How COVID-19 vaccine policies have triggered lawsuits and workplace showdowns

Experts say such lawsuits have little legal standing.

June 20, 2021, 10:16 AM

Tens of millions of Americans have been vaccinated against COVID-19 and with that, workplaces around the country are opening up once again.

But the rules that some employers and others have put into place mandating vaccines that are still not fully authorized by the Food and Drug Administration, have sparked showdowns with employees.

Lawsuits have been filed against a Texas hospital, a Los Angeles school district, a North Carolina sheriff and a New Mexico detention center, to name a few.

And with a portion of the population hesitant to get vaccinated, including some who outright refuse, there may be more showdowns down the line. A May report by the Kaiser Family Foundation, a non-profit that conducts research on key health policy issues, found nearly a third -- 32% -- of unvaccinated adults are waiting for full FDA approval of a vaccine before getting it.

The central argument in the suits is the vaccines are allegedly "experimental" because they only have emergency authorization -- and therefore, they cannot be mandated.

Allison Hoffman, a professor of law at University of Pennsylvania who specializes in health law, told ABC News these complaints “are not very strong legal arguments," noting that employers can legally require workers to get the shots because the FDA's emergency use authorization (EUA) means the shot is safe enough for the public.

The Centers for Disease Control and Prevention (CDC) has also said vaccines approved under EUA are “safe” and “effective."

'Not coercion'

In Texas, a judge recently sided with Houston Methodist Hospital's vaccine mandate for their employees and tossed out a lawsuit filed by 117 employees who were against getting the shot.

The exterior of the Houston Methodist Hospital is pictured on June 9, 2021 in Houston. Houston Methodist Hospital has suspended 178 employees without pay for 14 days for their refusal to comply with its COVID-19 vaccine requirement.
Brandon Bell/Getty Images

U.S. District Judge Lynn Hughes dismissed the action on June 12, saying, “This is not coercion … The public’s interest in having a hospital capable of caring for patients during a pandemic far outweighs protecting the vaccination preferences.”

The hospital, which has over 26,000 staffers, set a June 7 deadline for staffers to get the shot. In the end, 178 employees who did not comply with the mandate and were not granted an exemption or deferral, were suspended for 14 days without pay. If they do not get vaccinated within two weeks, they will be terminated, a spokesperson for the hospital told ABC News.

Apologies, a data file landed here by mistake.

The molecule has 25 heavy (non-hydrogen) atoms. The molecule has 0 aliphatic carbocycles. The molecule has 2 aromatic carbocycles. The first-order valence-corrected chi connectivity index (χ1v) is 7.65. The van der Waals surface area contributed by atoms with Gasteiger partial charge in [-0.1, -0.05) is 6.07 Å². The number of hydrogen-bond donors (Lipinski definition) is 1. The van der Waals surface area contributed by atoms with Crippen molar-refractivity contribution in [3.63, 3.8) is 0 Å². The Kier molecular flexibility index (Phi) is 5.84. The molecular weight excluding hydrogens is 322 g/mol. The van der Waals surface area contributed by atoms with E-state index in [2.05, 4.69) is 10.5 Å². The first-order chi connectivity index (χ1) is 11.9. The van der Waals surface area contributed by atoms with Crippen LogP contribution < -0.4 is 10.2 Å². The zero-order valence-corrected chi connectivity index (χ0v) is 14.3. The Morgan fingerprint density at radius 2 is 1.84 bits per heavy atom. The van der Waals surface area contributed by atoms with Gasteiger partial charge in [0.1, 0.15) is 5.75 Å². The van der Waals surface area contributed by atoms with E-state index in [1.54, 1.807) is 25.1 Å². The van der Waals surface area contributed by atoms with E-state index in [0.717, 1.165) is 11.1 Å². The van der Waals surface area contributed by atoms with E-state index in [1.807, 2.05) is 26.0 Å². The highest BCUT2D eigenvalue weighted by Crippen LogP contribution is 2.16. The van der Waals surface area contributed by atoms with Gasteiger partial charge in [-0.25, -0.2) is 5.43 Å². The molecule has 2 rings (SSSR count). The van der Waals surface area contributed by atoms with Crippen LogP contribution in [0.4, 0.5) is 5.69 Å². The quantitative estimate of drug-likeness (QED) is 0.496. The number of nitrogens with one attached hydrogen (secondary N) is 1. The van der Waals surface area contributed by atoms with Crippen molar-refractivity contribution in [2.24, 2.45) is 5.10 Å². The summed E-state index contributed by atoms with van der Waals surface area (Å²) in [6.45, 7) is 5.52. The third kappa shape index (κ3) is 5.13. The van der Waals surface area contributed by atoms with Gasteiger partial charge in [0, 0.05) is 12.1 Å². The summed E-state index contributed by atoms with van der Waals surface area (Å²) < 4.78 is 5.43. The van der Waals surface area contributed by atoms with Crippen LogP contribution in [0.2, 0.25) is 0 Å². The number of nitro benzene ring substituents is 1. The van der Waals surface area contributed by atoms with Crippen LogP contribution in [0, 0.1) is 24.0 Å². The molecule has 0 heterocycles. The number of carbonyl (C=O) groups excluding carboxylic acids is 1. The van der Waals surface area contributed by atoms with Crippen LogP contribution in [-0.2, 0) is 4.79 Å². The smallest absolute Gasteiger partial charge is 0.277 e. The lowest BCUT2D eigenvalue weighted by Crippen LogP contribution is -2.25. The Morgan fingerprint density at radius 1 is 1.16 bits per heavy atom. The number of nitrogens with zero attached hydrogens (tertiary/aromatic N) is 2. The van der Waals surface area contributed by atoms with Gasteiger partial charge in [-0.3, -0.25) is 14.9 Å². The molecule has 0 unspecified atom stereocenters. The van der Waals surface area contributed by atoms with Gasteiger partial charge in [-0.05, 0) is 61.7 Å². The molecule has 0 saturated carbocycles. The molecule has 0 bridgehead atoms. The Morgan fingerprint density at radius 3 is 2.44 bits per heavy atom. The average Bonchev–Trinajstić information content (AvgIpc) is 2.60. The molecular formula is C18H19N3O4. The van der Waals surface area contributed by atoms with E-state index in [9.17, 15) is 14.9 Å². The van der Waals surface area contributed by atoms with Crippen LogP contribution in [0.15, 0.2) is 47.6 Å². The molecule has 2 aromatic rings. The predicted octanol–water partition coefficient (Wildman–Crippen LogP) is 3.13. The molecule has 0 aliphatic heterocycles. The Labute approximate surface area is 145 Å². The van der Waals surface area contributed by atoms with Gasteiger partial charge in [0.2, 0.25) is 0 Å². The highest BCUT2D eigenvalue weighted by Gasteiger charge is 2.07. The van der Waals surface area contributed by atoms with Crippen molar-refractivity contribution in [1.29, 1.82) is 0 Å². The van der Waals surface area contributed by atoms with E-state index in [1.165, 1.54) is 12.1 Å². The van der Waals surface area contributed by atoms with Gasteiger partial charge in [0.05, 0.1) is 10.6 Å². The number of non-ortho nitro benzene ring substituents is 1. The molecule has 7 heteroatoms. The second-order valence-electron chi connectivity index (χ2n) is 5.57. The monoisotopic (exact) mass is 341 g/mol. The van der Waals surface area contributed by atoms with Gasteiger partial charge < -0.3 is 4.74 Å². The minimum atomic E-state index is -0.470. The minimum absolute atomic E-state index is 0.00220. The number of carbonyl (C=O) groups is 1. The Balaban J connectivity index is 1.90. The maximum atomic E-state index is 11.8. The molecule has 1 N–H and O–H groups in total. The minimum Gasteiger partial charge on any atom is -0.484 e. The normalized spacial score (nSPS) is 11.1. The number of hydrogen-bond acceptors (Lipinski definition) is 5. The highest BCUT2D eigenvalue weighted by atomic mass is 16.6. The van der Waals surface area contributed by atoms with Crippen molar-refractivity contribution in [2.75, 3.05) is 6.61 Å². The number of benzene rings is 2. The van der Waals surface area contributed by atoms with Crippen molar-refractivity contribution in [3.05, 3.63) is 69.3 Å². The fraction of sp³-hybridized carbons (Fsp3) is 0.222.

The lawsuit argued that the COVID-19 vaccine only received emergency authorization from the FDA but was awaiting full approval, and alleged the hospital was violating the Nuremberg Code on Permissible Medical Experiments, which ban forced medical experiments and mandates voluntary consent.

Jared Woodfill, the attorney representing the plaintiffs, previously told ABC News he plans on appealing the decision. He said the case is "just one battle in a larger war to protect the rights of employees to be free from being forced to participate in a vaccine trial as a condition for employment."

Hoffman said the argument that the vaccine isn't safe under EUA and is akin to human experimentation is “a stretch.”

“The vaccines were tested rigorously before they were given emergency use authorization. And even to get emergency use authorization, they've gone through the kind of safety testing that anything would go through before getting the full authorization as well. So they're not experimentation at this point," she said.

The Dona Ana County Detention Center in Las Cruces, Calif., Dec. 25, 2018.
Diana Alba Soular/Sun-News via USA Today Network, FILE

Fired by sheriff's department

Another such lawsuit was launched in North Carolina by former Durham County deputy Christopher Neve. The federal suit, filed against Sheriff Clarence Birkhead on April 14, claimed Neve was fired because he didn't comply with the sheriff's vaccine mandate for department staffers.

Neve, who worked for the sheriff’s office for five years as a school resource officer and patrol officer, was put on leave on March 12 and fired two weeks later -- about two months after Birkhead issued a memo about the vaccine mandate and offered staffers the option show a doctor's note for an exemption, according to the complaint.

The lawsuit sought to invalidate the mandate and asked for Neve to be reinstated with back pay and benefits. The lawsuit also argued that mandating a vaccine that only has emergency authorization violates federal law.

"These vaccines are not free from risk. In the clinical trials, which are still underway, there were serious adverse events documented following vaccination found by the trial investigators to not only be 'linked' to the vaccines, but in fact related to the vaccines," the lawsuit states.

The CDC notes that the approved COVID-19 vaccines may have some side effects such as pain, headache, muscle pain and fever, which are considered normal and go away on their own.

The lawsuit also cites that under the FDA’s EUA, recipients must be informed by the FDA of “the option to accept or refuse” its administration.

The EUA guidance also states recipients must be informed of "the consequences, if any, of refusing administration of the product" by the FDA. Hoffman said "consequences of refusal might include that you can't have access to certain things like a job where you're being unvaccinated is unsafe to others."